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"As high tourist season approaches, there will be people who ‘come on down to Alabama’ regardless of the oil spill. A delicate balance between preparation for the worst and the pleasure of tourists is in the making."
"At first glance, the process looks chaotic, but after a minute of watching the orchestration a brilliant concert plays out. One of the young men of the Alabama National Guard is from a town not far from the work on Dauphin Island’s west end, as are many others in his outfit. He says that being on active duty in the place he calls home is something state guards hope for. Though they go wherever and whenever they are deployed, often overseas, working to protect home surf and turf is always a welcome assignment""
"A ballet at sea as mesmerising as any performance in a concert hall, and worthy of an audience in its own right."
Anderson Cooper, host of "Anderson Cooper: 360" on CNN, has been tracking BP’s obstruction of freedom of the press. Cooper is in his element when covering the Gulf coast. Having earned respect and credibility through coverage of the aftermath of Hurricane Katrina, Cooper has no problem with publicly challenging attempts by BP to keep journalists or reporters away from the damaged areas of the Gulf.
COOPER: "the Coast Guard today announced new rules keeping photographers and reporters and anyone else from coming within 65 feet of any response vessel or booms out on the water or on beaches — 65 feet.
Now, in order to get closer, you have to get direct permission from the Coast Guard captain of the Port of New Orleans. You have to call up the guy. What this means is that oil-soaked birds on islands surrounded by boom, you can’t get close enough to take that picture.
Shots of oil on beaches with booms, stay 65 feet away. Pictures of oil-soaked booms uselessly laying in the water because they haven’t been collected like they should, you can’t get close enough to see that. And, believe me, that is out there.
But you only know that if you get close to it, and now you can’t without permission. Violators could face a fine of $40,000 and Class D felony charges.
What’s even more extraordinary is that the Coast Guard tried to make the exclusion zone 300 feet, before scaling it back to 65 feet"
The order comes just days after the ACLU of Louisiana wrote the following letter urging an end to blocking of the press and censorship of information:
"We have learned from several sources that law enforcement officers have prevented members of the public from filming activities on the beaches affected by the BP oil spill. We have learned of the following incidents, among others:
Several reporters have been told not to film at spill sites in Louisiana. Incidents include attempts to film on a beach in Grand Isle and near Venice. Reporters are told that they are not allowed to record because BP doesn’t want filming there.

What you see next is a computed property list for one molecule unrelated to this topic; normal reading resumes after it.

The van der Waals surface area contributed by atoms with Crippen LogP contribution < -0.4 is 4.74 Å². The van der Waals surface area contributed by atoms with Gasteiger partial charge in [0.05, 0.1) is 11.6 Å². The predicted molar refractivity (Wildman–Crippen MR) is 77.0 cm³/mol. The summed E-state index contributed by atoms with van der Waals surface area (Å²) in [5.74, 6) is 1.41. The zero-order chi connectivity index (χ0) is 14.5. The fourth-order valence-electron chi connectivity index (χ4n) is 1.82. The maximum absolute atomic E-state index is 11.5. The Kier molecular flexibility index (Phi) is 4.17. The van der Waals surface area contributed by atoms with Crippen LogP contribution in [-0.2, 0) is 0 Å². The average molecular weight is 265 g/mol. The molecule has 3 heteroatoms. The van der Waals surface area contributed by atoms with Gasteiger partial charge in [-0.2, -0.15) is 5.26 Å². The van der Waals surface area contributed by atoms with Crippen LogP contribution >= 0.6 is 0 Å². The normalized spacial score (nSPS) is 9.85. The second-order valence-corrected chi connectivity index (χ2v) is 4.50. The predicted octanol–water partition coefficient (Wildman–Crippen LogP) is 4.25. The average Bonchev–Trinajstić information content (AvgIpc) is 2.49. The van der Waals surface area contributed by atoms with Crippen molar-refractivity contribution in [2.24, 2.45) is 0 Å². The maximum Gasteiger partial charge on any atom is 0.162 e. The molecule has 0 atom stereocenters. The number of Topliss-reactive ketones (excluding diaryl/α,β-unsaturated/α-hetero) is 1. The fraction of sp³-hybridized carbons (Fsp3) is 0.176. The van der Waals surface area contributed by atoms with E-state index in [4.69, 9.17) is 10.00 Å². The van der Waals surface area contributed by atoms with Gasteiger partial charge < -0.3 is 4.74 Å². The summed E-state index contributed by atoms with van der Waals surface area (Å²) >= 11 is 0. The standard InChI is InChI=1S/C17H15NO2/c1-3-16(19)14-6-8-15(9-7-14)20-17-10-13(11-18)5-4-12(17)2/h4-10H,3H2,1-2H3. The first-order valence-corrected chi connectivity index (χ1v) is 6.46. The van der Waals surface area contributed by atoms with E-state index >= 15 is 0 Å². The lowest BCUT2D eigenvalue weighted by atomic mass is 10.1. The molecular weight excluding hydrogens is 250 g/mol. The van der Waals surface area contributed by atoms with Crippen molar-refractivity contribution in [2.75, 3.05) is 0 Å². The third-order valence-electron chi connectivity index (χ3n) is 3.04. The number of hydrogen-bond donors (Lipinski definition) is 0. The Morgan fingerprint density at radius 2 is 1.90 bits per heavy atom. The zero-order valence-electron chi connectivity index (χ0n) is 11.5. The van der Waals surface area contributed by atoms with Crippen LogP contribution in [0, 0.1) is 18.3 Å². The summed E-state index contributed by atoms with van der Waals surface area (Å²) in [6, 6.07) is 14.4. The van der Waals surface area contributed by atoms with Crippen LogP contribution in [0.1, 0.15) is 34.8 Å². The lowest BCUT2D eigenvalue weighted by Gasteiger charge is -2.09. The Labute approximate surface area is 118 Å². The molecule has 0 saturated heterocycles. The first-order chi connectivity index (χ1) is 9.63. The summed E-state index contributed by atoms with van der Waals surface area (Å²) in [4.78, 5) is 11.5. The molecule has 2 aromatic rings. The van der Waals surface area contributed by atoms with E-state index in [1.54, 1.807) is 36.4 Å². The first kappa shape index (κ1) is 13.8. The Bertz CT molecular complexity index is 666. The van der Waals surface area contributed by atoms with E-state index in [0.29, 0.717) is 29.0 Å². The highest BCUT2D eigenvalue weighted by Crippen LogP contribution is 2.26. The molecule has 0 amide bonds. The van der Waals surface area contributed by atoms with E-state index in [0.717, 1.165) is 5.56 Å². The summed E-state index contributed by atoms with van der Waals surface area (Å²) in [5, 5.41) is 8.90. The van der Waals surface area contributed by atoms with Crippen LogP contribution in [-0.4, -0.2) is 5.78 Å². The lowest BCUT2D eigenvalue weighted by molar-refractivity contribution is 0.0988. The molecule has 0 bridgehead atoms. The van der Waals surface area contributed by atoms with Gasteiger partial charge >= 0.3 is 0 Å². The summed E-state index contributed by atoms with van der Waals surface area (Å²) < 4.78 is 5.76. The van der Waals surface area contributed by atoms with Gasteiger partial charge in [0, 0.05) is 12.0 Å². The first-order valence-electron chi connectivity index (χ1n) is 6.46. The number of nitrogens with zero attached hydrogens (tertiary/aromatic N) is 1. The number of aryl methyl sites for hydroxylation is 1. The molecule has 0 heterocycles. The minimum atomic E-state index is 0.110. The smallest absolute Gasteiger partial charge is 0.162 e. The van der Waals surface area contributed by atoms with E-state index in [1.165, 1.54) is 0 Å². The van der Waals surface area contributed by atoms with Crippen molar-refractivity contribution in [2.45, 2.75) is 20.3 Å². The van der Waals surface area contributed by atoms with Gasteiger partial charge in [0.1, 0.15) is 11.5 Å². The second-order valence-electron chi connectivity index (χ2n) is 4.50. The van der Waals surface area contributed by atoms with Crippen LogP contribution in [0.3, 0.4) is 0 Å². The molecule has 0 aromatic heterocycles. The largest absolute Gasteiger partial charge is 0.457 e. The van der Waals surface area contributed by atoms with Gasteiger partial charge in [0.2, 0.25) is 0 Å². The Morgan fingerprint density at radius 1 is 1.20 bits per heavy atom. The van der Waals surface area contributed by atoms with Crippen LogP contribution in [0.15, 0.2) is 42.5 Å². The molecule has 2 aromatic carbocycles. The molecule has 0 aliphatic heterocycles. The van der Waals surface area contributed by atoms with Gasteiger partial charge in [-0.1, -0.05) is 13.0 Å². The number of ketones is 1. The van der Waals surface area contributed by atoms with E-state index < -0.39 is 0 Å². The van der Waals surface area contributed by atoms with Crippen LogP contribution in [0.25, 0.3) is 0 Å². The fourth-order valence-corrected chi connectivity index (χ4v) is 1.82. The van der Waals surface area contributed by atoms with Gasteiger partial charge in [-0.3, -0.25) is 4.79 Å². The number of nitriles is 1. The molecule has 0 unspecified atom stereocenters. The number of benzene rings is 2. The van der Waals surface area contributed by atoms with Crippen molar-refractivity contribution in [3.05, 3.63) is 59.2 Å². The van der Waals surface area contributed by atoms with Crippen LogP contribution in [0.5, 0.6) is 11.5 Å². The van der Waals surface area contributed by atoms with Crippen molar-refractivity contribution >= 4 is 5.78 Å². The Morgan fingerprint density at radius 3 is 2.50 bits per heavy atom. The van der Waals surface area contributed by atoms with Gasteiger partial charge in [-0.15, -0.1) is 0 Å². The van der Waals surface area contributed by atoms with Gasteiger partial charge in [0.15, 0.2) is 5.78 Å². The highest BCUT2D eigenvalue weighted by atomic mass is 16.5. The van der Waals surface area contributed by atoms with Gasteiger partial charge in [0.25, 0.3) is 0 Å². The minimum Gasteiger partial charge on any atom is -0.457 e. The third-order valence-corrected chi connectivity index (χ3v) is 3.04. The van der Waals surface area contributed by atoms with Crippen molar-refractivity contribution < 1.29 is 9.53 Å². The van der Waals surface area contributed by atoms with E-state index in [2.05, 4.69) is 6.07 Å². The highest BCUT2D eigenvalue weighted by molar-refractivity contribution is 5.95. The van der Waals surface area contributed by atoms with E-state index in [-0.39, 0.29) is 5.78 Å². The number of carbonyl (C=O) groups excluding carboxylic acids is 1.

Elmer’s Island Wildlife Refuge, off of Grand Isle, is blocked by Jefferson Parish deputies. Deputies told one reporter not to photograph them blocking the road.
At least one person was told by a Terrebonne Parish sheriff’s deputy working private security detail for BP that he wasn’t allowed to film the outside of the BP building in Houma from a private, non-BP-owned field across the street. The deputy admitted that the guy wasn’t breaking any laws but tried to intimidate him into stopping filming and leaving anyway.
We have reason to believe that deputies in other coastal parishes may also be working with BP to impede or prevent access to public lands and to interfere with members of the public and the media.
This letter is to notify you that members of the public have the right under the First Amendment to the U.S. Constitution to film, record, photograph, and document anything they observe in a public place. No one — neither law enforcement nor a private corporation — has the legal right to interfere with public access to public places or the recording of activities that occur there. Nor may law enforcement officials cooperate with private companies in denying such access to the public.
Additionally, BP has "reporters" working for them, producing stories on the oil disaster that they contend are not being covered by media organizations.
The reporting consists primarily of puff-piece accounts of the damage, how awesome it is to be flying over the damage and looking down at the wetlands that the oil will likely spread into and further destroy. It consists of celebration of the tourism the Gulf coast has to offer and a profile of tourists who have not canceled their vacations. And, it glamorizes the service of the National Guard who have helped BP militarize the Gulf and turn areas into off-limit zones that members of the media are not allowed to venture into.
On July 2nd, Anderson Cooper covered BP’s employment of "reporters" to propagandize their clean-up effort:
"It turns out BP has dispatched two employees to the Gulf who call themselves, according to their blogs, BP reporters. But their reporting looks nothing like our reporting or the rest of the media’s reporting. It’s far more positive. (voice-over): Check out this blog by BP reporter Tom Seslar, the same guy who interviewed Vicki Chaisson. Here, he interviewed a family in the seafood business, who says — quote — "There is no reason to hate BP, and, "The oil spill was an accident," this from folks in the seafood business, which has been destroyed by the BP spill"